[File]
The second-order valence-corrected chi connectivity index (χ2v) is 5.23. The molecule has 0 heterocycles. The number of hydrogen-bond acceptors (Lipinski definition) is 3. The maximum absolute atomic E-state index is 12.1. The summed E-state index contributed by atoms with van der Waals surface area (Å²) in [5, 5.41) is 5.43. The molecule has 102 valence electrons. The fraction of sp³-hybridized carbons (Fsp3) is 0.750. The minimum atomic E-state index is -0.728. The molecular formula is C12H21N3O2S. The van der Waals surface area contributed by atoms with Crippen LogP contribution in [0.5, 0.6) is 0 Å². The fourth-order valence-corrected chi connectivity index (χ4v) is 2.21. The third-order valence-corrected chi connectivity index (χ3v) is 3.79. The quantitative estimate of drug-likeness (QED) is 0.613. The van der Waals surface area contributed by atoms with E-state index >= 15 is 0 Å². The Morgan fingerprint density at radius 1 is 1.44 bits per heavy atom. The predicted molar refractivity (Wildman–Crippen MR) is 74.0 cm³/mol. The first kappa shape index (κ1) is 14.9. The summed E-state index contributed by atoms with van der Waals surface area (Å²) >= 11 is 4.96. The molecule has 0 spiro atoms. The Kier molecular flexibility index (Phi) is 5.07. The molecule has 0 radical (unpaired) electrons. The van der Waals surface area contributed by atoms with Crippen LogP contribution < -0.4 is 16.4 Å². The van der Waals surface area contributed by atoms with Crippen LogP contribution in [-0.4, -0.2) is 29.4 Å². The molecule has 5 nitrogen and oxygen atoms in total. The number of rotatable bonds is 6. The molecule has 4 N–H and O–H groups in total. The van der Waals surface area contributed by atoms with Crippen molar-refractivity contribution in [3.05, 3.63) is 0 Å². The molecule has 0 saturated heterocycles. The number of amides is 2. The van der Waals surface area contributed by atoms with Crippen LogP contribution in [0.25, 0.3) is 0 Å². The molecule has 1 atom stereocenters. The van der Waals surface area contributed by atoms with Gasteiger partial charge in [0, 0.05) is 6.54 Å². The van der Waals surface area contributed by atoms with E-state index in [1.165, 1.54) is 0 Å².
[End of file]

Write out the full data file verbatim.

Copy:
The second-order valence-corrected chi connectivity index (χ2v) is 5.23. The molecule has 0 heterocycles. The number of hydrogen-bond acceptors (Lipinski definition) is 3. The maximum absolute atomic E-state index is 12.1. The summed E-state index contributed by atoms with van der Waals surface area (Å²) in [5, 5.41) is 5.43. The molecule has 102 valence electrons. The fraction of sp³-hybridized carbons (Fsp3) is 0.750. The minimum atomic E-state index is -0.728. The molecular formula is C12H21N3O2S. The van der Waals surface area contributed by atoms with Crippen LogP contribution in [0.5, 0.6) is 0 Å². The fourth-order valence-corrected chi connectivity index (χ4v) is 2.21. The third-order valence-corrected chi connectivity index (χ3v) is 3.79. The quantitative estimate of drug-likeness (QED) is 0.613. The van der Waals surface area contributed by atoms with E-state index >= 15 is 0 Å². The Morgan fingerprint density at radius 1 is 1.44 bits per heavy atom. The predicted molar refractivity (Wildman–Crippen MR) is 74.0 cm³/mol. The first kappa shape index (κ1) is 14.9. The summed E-state index contributed by atoms with van der Waals surface area (Å²) >= 11 is 4.96. The molecule has 0 spiro atoms. The Kier molecular flexibility index (Phi) is 5.07. The molecule has 0 radical (unpaired) electrons. The van der Waals surface area contributed by atoms with Crippen LogP contribution < -0.4 is 16.4 Å². The van der Waals surface area contributed by atoms with Crippen LogP contribution in [-0.4, -0.2) is 29.4 Å². The molecule has 5 nitrogen and oxygen atoms in total. The number of rotatable bonds is 6. The molecule has 4 N–H and O–H groups in total. The van der Waals surface area contributed by atoms with Crippen molar-refractivity contribution in [3.05, 3.63) is 0 Å². The molecule has 0 saturated heterocycles. The number of amides is 2. The van der Waals surface area contributed by atoms with Crippen LogP contribution in [0.25, 0.3) is 0 Å². The molecule has 1 atom stereocenters. The van der Waals surface area contributed by atoms with Gasteiger partial charge in [0, 0.05) is 6.54 Å². The van der Waals surface area contributed by atoms with E-state index in [1.165, 1.54) is 0 Å².